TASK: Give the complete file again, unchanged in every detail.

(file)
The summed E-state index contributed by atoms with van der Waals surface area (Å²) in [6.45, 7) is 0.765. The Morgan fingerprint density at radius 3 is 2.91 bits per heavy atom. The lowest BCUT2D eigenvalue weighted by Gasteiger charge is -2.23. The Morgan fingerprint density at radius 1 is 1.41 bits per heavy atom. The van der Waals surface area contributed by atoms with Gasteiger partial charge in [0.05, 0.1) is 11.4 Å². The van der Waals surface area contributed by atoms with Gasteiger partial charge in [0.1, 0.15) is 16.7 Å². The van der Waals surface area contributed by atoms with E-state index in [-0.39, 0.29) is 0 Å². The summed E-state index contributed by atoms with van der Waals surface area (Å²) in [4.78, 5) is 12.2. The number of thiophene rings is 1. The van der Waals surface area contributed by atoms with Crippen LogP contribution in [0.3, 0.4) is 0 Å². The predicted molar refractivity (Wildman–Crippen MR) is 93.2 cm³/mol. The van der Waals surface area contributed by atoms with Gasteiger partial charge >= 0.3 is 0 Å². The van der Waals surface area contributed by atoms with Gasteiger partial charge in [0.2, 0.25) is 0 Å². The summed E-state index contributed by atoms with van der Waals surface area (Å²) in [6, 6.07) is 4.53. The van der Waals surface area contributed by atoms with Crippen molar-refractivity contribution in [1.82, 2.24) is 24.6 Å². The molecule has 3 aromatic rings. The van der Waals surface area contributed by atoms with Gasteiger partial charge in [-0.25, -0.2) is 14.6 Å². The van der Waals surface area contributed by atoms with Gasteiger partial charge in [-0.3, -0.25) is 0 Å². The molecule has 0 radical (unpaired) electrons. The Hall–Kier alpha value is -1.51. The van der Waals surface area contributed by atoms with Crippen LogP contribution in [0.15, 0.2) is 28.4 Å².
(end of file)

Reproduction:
The summed E-state index contributed by atoms with van der Waals surface area (Å²) in [6.45, 7) is 0.765. The Morgan fingerprint density at radius 3 is 2.91 bits per heavy atom. The lowest BCUT2D eigenvalue weighted by Gasteiger charge is -2.23. The Morgan fingerprint density at radius 1 is 1.41 bits per heavy atom. The van der Waals surface area contributed by atoms with Gasteiger partial charge in [0.05, 0.1) is 11.4 Å². The van der Waals surface area contributed by atoms with Gasteiger partial charge in [0.1, 0.15) is 16.7 Å². The van der Waals surface area contributed by atoms with E-state index in [-0.39, 0.29) is 0 Å². The summed E-state index contributed by atoms with van der Waals surface area (Å²) in [4.78, 5) is 12.2. The number of thiophene rings is 1. The van der Waals surface area contributed by atoms with Crippen LogP contribution in [0.3, 0.4) is 0 Å². The predicted molar refractivity (Wildman–Crippen MR) is 93.2 cm³/mol. The van der Waals surface area contributed by atoms with Gasteiger partial charge >= 0.3 is 0 Å². The van der Waals surface area contributed by atoms with Gasteiger partial charge in [0.2, 0.25) is 0 Å². The summed E-state index contributed by atoms with van der Waals surface area (Å²) in [6, 6.07) is 4.53. The van der Waals surface area contributed by atoms with Crippen molar-refractivity contribution in [1.82, 2.24) is 24.6 Å². The molecule has 3 aromatic rings. The van der Waals surface area contributed by atoms with Gasteiger partial charge in [-0.25, -0.2) is 14.6 Å². The van der Waals surface area contributed by atoms with Gasteiger partial charge in [-0.3, -0.25) is 0 Å². The molecule has 0 radical (unpaired) electrons. The Hall–Kier alpha value is -1.51. The van der Waals surface area contributed by atoms with Crippen LogP contribution in [0.15, 0.2) is 28.4 Å².